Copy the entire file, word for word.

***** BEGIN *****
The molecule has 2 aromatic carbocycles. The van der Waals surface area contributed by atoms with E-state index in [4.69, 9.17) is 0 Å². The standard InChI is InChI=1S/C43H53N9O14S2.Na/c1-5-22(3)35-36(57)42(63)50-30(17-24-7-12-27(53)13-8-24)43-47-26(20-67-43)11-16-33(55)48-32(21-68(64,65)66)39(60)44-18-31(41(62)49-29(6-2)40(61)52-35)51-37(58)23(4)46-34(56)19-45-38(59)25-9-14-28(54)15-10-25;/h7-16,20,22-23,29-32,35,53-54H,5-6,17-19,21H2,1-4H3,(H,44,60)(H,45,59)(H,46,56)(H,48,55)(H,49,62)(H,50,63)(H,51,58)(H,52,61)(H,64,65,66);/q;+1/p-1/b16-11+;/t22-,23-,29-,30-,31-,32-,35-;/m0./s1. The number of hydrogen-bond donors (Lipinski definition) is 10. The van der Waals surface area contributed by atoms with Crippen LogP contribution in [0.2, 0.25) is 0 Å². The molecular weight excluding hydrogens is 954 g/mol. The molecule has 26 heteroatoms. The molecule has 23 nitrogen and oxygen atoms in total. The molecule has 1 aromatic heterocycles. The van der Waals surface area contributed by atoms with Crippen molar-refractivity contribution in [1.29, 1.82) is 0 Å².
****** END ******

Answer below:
The molecule has 2 aromatic carbocycles. The van der Waals surface area contributed by atoms with E-state index in [4.69, 9.17) is 0 Å². The standard InChI is InChI=1S/C43H53N9O14S2.Na/c1-5-22(3)35-36(57)42(63)50-30(17-24-7-12-27(53)13-8-24)43-47-26(20-67-43)11-16-33(55)48-32(21-68(64,65)66)39(60)44-18-31(41(62)49-29(6-2)40(61)52-35)51-37(58)23(4)46-34(56)19-45-38(59)25-9-14-28(54)15-10-25;/h7-16,20,22-23,29-32,35,53-54H,5-6,17-19,21H2,1-4H3,(H,44,60)(H,45,59)(H,46,56)(H,48,55)(H,49,62)(H,50,63)(H,51,58)(H,52,61)(H,64,65,66);/q;+1/p-1/b16-11+;/t22-,23-,29-,30-,31-,32-,35-;/m0./s1. The number of hydrogen-bond donors (Lipinski definition) is 10. The van der Waals surface area contributed by atoms with Crippen LogP contribution in [0.2, 0.25) is 0 Å². The molecular weight excluding hydrogens is 954 g/mol. The molecule has 26 heteroatoms. The molecule has 23 nitrogen and oxygen atoms in total. The molecule has 1 aromatic heterocycles. The van der Waals surface area contributed by atoms with Crippen molar-refractivity contribution in [1.29, 1.82) is 0 Å².